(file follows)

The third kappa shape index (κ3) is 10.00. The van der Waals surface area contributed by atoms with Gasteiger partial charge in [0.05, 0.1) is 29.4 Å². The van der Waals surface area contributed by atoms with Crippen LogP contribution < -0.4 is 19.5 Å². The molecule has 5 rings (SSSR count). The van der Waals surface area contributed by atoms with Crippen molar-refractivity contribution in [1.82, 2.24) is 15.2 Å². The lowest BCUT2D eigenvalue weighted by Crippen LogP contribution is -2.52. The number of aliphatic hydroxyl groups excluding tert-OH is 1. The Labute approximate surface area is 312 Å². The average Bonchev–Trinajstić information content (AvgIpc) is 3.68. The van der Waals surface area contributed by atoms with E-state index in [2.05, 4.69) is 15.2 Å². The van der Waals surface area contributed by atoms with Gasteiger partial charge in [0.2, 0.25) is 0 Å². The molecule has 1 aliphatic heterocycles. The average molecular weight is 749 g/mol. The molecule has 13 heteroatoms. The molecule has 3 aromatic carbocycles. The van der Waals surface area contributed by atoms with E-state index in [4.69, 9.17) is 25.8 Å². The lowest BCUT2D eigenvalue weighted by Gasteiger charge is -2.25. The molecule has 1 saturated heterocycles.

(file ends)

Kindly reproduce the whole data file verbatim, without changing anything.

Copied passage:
The third kappa shape index (κ3) is 10.00. The van der Waals surface area contributed by atoms with Gasteiger partial charge in [0.05, 0.1) is 29.4 Å². The van der Waals surface area contributed by atoms with Crippen LogP contribution < -0.4 is 19.5 Å². The molecule has 5 rings (SSSR count). The van der Waals surface area contributed by atoms with Crippen molar-refractivity contribution in [1.82, 2.24) is 15.2 Å². The lowest BCUT2D eigenvalue weighted by Crippen LogP contribution is -2.52. The number of aliphatic hydroxyl groups excluding tert-OH is 1. The Labute approximate surface area is 312 Å². The average Bonchev–Trinajstić information content (AvgIpc) is 3.68. The van der Waals surface area contributed by atoms with E-state index in [2.05, 4.69) is 15.2 Å². The van der Waals surface area contributed by atoms with Gasteiger partial charge in [0.2, 0.25) is 0 Å². The molecule has 1 aliphatic heterocycles. The average molecular weight is 749 g/mol. The molecule has 13 heteroatoms. The molecule has 3 aromatic carbocycles. The van der Waals surface area contributed by atoms with E-state index in [4.69, 9.17) is 25.8 Å². The lowest BCUT2D eigenvalue weighted by Gasteiger charge is -2.25. The molecule has 1 saturated heterocycles.